Each of them pays $10 = CZK 242 per day: CZK 112 for food and CZK 130 for housing. No free lunch to be found here. These are standardized numbers and they look absolutely fair to me. I am honestly unable to tell you whether the facility has to be subsidized (there are surely broader activities outside the facility caused by the migration wave that have to be subsidized!) or whether it generates an extremely modest profit. Under ideal circumstances, you may indeed cover all the food expenses by CZK 112 a day. And the CZK 130 housing is totally OK, too. It's no miracle but you don't expect a Hilton for $6 a day.

At any rate, such a fair price is the most peaceful arrangement you may establish. The illegal immigrants don't have a reason to return there but they have nothing shocking to describe, either. The Czech taxpayers don't subsidize them and they're not making a controversial profit out of the illegals, either. In practice, the prisoners who don't have any cash are subsidized by the Czech taxpayers (a minority). Those who have the cash are allowed to buy small things but they have to keep the minimum of CZK 400 up to the moment when they're released.

What the Czech detention centers have been doing is business-as-usual. No one – ministers, workers in those facilities, policemen – has had any doubts that the law unambiguously says that they should do pretty much what they are doing. In particular, almost every Czech citizen would find it crazy to provide the illegals with some luxurious housing, or expect no compensation for the services they had to be offered because of the violations of the law they have committed.

Everyone is convinced that this attitude – treat the illegal immigrants just like the illegal immigrants were and should have been treated for many years – is exactly what all other EU member states should do, too.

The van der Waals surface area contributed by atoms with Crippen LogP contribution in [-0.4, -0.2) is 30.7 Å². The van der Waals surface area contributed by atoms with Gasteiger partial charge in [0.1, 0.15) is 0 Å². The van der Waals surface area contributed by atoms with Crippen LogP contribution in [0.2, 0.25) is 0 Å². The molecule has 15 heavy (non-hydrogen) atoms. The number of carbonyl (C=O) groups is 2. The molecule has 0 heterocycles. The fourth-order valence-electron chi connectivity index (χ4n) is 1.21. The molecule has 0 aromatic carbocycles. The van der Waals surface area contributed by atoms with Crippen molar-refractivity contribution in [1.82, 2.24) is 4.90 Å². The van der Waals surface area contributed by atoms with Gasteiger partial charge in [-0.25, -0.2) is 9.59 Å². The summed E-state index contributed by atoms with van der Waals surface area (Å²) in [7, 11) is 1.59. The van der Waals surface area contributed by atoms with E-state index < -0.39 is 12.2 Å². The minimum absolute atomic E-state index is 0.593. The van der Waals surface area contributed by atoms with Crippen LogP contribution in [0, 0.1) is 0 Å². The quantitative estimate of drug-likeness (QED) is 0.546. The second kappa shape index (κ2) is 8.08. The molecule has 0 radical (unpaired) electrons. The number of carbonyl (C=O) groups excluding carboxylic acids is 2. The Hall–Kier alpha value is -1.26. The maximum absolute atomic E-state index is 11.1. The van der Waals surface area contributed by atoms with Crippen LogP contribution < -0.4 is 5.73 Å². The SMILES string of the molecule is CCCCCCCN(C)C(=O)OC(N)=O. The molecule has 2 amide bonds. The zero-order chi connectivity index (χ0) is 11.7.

When the prisoners are released – after a few weeks or up to 6 months or so – they have the duty to leave the territory of the Czech Republic within several days. To do so, they are given $400 = $18 from their cash (or, if they had no cash, as a gift from the Czech taxpayer) and an official permission to leave the country. In many cases, this document isn't enough to make their journey out of Czechia straightforward. For example, the Student Agency private transportation company (which is rather cheap but semi-luxurious, I would say) has the policy of not allowing aliens without the passport to board their "yellow buses".

I don't think that among the 4,000 TRF readers a day, there is a single migrant participating in this migration wave. Their goals are more mundane in most cases – to find a way through Europe allowing them to devour the maximum amount of the European cash without doing any work. But if there were some migrants among the TRF readers, be sure that our authorities are not trying to escalate any problems. If you haven't committed a terrorist attack or faked your document to steal a large amount of money from the Czech government, you will not be considered on par with the "big scale criminals". But that changes nothing about the fact that you are not being invited to the Czech Republic, you will be treated as other prisoners if you breach the European and Czech law, and you will be expected to cover the minimal expenses associated with your illegal entry, and there is no good reason for you to come here. You may be some genuine refugee who has good reasons to be accepted and who may want to move here. But in that case, I am sure that you won't want to associate yourself with the large masses of illegal economic migrants because these masses have to be effectively treated like their least deserving or at most typical members would be.

Thank you for your understanding.